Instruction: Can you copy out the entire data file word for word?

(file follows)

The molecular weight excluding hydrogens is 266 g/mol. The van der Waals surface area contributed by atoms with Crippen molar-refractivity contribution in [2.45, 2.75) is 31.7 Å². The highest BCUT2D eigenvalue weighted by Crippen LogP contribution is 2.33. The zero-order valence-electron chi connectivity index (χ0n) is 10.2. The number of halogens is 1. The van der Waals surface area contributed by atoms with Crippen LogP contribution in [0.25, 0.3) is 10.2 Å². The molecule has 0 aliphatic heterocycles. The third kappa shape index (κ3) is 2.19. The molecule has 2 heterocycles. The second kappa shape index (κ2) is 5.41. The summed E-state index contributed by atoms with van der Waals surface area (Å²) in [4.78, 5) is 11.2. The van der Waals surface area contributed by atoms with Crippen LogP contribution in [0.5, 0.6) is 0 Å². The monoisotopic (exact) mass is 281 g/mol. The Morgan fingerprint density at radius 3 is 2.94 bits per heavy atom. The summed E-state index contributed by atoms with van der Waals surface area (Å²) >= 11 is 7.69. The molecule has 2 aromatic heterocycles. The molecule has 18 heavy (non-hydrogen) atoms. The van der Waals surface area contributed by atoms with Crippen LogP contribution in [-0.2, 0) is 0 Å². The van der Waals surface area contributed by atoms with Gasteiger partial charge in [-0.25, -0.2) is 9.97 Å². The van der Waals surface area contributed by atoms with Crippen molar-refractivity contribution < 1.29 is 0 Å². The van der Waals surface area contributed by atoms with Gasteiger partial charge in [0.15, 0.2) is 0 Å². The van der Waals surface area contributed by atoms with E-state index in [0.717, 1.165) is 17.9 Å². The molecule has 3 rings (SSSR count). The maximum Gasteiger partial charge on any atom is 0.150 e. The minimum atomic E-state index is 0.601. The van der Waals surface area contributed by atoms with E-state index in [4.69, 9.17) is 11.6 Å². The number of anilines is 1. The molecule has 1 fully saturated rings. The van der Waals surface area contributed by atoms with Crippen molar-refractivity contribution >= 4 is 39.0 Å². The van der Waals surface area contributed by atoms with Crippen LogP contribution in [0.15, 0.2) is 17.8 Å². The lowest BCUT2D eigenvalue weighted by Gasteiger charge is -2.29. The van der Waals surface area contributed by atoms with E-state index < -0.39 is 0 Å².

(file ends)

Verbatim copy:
The molecular weight excluding hydrogens is 266 g/mol. The van der Waals surface area contributed by atoms with Crippen molar-refractivity contribution in [2.45, 2.75) is 31.7 Å². The highest BCUT2D eigenvalue weighted by Crippen LogP contribution is 2.33. The zero-order valence-electron chi connectivity index (χ0n) is 10.2. The number of halogens is 1. The van der Waals surface area contributed by atoms with Crippen LogP contribution in [0.25, 0.3) is 10.2 Å². The molecule has 0 aliphatic heterocycles. The third kappa shape index (κ3) is 2.19. The molecule has 2 heterocycles. The second kappa shape index (κ2) is 5.41. The summed E-state index contributed by atoms with van der Waals surface area (Å²) in [4.78, 5) is 11.2. The van der Waals surface area contributed by atoms with Crippen LogP contribution in [0.5, 0.6) is 0 Å². The monoisotopic (exact) mass is 281 g/mol. The Morgan fingerprint density at radius 3 is 2.94 bits per heavy atom. The summed E-state index contributed by atoms with van der Waals surface area (Å²) >= 11 is 7.69. The molecule has 2 aromatic heterocycles. The molecule has 18 heavy (non-hydrogen) atoms. The van der Waals surface area contributed by atoms with Crippen LogP contribution in [-0.2, 0) is 0 Å². The van der Waals surface area contributed by atoms with Gasteiger partial charge in [-0.25, -0.2) is 9.97 Å². The van der Waals surface area contributed by atoms with Crippen molar-refractivity contribution < 1.29 is 0 Å². The van der Waals surface area contributed by atoms with Gasteiger partial charge in [0.15, 0.2) is 0 Å². The van der Waals surface area contributed by atoms with E-state index in [0.717, 1.165) is 17.9 Å². The molecule has 3 rings (SSSR count). The maximum Gasteiger partial charge on any atom is 0.150 e. The minimum atomic E-state index is 0.601. The van der Waals surface area contributed by atoms with E-state index in [4.69, 9.17) is 11.6 Å². The number of anilines is 1. The molecule has 1 fully saturated rings. The van der Waals surface area contributed by atoms with Crippen molar-refractivity contribution >= 4 is 39.0 Å². The van der Waals surface area contributed by atoms with Crippen LogP contribution in [0.15, 0.2) is 17.8 Å². The lowest BCUT2D eigenvalue weighted by Gasteiger charge is -2.29. The van der Waals surface area contributed by atoms with E-state index < -0.39 is 0 Å².